Traditionally, a lack of reliable data documenting savings from efficiency improvements hampered efforts to convince owners, managers, and residents that such an investment makes financial sense. Even no, in Habitat's 30th year, a lack of reliable data is still impeding these efforts.

Deutsche Bank Americas Foundation, in conjunction with Living Cities, recently issued a report (Recognizing the Benefits of Energy Efficiency in Multifamily Underwriting) that analyzed documented energy savings in over 230 properties. Surprisingly, this study is the first of its kind and represents the largest database of before-and-after energy consumption in apartment buildings, all of which are rentals and virtually all of which are affordable housing.

The study lays the foundation for continuing analysis of energy improvements. The data confirm that energy savings are achievable but also reveal some anomalies that may make financing based on projected savings unlikely, at least until more information is accumulated and analyzed.

In work, school and co-op and condo boards, we are thrust into positions where the concept of "getting along" is required of us. In many ways, a cooperative housing board or condominium association is like a microcosm of every other type of "forced community." You are going to get all kinds of personality types meshed together to work towards the common good. Unfortunately, some of these personalities do not always get along.

All too often, when co-op / condo boards and other buildings owners decide to go green, the first thing they want to do is install solar panels. But it doesn't matter how many solar panels are on a roof if the electricity they generate is wasted somewhere else in a building. Which makes more sense? Spending thousands of dollars on solar panels to keep lights on 24 hours a day, or having a green super implement strategies for efficient lighting and lighting controls?

Following public hearings from April 23 to 27, the New York City Water Board today approved the seven percent rate increase in water rates that it had earlier proposed, in addition to raising fees for certain services.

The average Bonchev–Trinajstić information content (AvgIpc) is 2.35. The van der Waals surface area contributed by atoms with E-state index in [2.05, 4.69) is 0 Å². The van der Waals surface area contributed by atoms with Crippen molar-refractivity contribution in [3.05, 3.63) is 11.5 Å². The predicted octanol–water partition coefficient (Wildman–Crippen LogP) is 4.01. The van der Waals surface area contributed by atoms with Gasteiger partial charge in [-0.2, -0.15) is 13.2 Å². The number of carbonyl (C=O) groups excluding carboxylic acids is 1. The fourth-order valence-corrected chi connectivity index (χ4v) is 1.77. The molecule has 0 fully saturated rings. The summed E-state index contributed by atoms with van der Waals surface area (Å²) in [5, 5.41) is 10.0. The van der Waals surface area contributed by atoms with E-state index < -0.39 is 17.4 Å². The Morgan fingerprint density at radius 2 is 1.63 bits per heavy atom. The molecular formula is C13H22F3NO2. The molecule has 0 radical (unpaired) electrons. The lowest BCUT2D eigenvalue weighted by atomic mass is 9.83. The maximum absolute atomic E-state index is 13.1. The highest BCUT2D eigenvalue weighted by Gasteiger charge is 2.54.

The increase, while the smallest in seven years, is the city's 16th annual hike for metered and unmetered water rates. The new rates for commercial and residential properties including co-ops and condominiums go into effect July 1.

Other changes included a rise in the Service Call Fee for an inspection at the request of a customer where the complaint is found to be outside the Water Board's jurisdiction. This jumped from $75 to a maximum of $450.

The New York City Department of Environmental Protection is responsible for proposing water rates, while the Water Board is responsible for establishing the rate following the proposal and subsequent public hearings.

"The 7 percent rate increase proposed for Fiscal Year 2013 is a 25 percent reduction from the 9.3 percent rate increase projected at this time last year," DEP Commissioner Carter Strickland said in a statement.

"When an agency is proud that you only have to raise your rates by seven percent, then we know we have a problem," Assemblymember Phil Goldfeder said at the Queens public hearing on April 26.

The Water Board has posted the DEP's proposed Water And Wastewater Rate Schedule that the Board approved.

Ask the Experts

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Learn all the basics of NYC co-op and condo management, with straight talk from heavy hitters in the field of co-op or condo apartments

Professionals in some of the key fields of co-op and condo board governance and building management answer common questions in their areas of expertise